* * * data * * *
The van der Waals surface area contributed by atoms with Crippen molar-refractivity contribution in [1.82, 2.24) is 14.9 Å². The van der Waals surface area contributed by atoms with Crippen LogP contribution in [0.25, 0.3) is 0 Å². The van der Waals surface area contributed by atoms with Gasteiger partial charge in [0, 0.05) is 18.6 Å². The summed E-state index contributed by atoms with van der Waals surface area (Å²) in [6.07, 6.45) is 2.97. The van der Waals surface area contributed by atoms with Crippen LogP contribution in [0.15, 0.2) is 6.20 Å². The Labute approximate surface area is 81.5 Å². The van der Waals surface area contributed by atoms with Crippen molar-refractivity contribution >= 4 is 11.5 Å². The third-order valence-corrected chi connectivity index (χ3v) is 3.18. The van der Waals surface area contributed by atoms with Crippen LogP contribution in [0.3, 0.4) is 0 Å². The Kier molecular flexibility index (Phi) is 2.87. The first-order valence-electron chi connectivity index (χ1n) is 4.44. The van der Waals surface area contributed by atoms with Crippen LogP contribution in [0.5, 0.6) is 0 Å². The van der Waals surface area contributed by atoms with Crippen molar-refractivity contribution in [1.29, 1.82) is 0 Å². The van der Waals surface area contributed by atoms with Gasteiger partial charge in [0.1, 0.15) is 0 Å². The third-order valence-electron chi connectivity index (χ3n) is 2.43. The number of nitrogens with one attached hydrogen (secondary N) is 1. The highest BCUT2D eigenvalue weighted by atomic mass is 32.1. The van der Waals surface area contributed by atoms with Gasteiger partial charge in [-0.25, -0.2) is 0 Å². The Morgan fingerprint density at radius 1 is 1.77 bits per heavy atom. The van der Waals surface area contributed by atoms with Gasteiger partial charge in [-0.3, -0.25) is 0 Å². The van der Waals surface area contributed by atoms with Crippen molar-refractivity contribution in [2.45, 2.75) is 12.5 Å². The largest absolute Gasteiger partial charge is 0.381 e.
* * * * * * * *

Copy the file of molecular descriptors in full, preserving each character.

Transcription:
The van der Waals surface area contributed by atoms with Crippen molar-refractivity contribution in [1.82, 2.24) is 14.9 Å². The van der Waals surface area contributed by atoms with Crippen LogP contribution in [0.25, 0.3) is 0 Å². The van der Waals surface area contributed by atoms with Gasteiger partial charge in [0, 0.05) is 18.6 Å². The summed E-state index contributed by atoms with van der Waals surface area (Å²) in [6.07, 6.45) is 2.97. The van der Waals surface area contributed by atoms with Crippen LogP contribution in [0.15, 0.2) is 6.20 Å². The Labute approximate surface area is 81.5 Å². The van der Waals surface area contributed by atoms with Crippen molar-refractivity contribution >= 4 is 11.5 Å². The third-order valence-corrected chi connectivity index (χ3v) is 3.18. The van der Waals surface area contributed by atoms with Crippen LogP contribution in [0.3, 0.4) is 0 Å². The Kier molecular flexibility index (Phi) is 2.87. The first-order valence-electron chi connectivity index (χ1n) is 4.44. The van der Waals surface area contributed by atoms with Crippen LogP contribution in [0.5, 0.6) is 0 Å². The van der Waals surface area contributed by atoms with Crippen molar-refractivity contribution in [1.29, 1.82) is 0 Å². The van der Waals surface area contributed by atoms with Gasteiger partial charge in [0.1, 0.15) is 0 Å². The third-order valence-electron chi connectivity index (χ3n) is 2.43. The number of nitrogens with one attached hydrogen (secondary N) is 1. The highest BCUT2D eigenvalue weighted by atomic mass is 32.1. The van der Waals surface area contributed by atoms with Gasteiger partial charge in [-0.25, -0.2) is 0 Å². The Morgan fingerprint density at radius 1 is 1.77 bits per heavy atom. The van der Waals surface area contributed by atoms with Gasteiger partial charge in [-0.3, -0.25) is 0 Å². The van der Waals surface area contributed by atoms with Crippen molar-refractivity contribution in [2.45, 2.75) is 12.5 Å². The largest absolute Gasteiger partial charge is 0.381 e.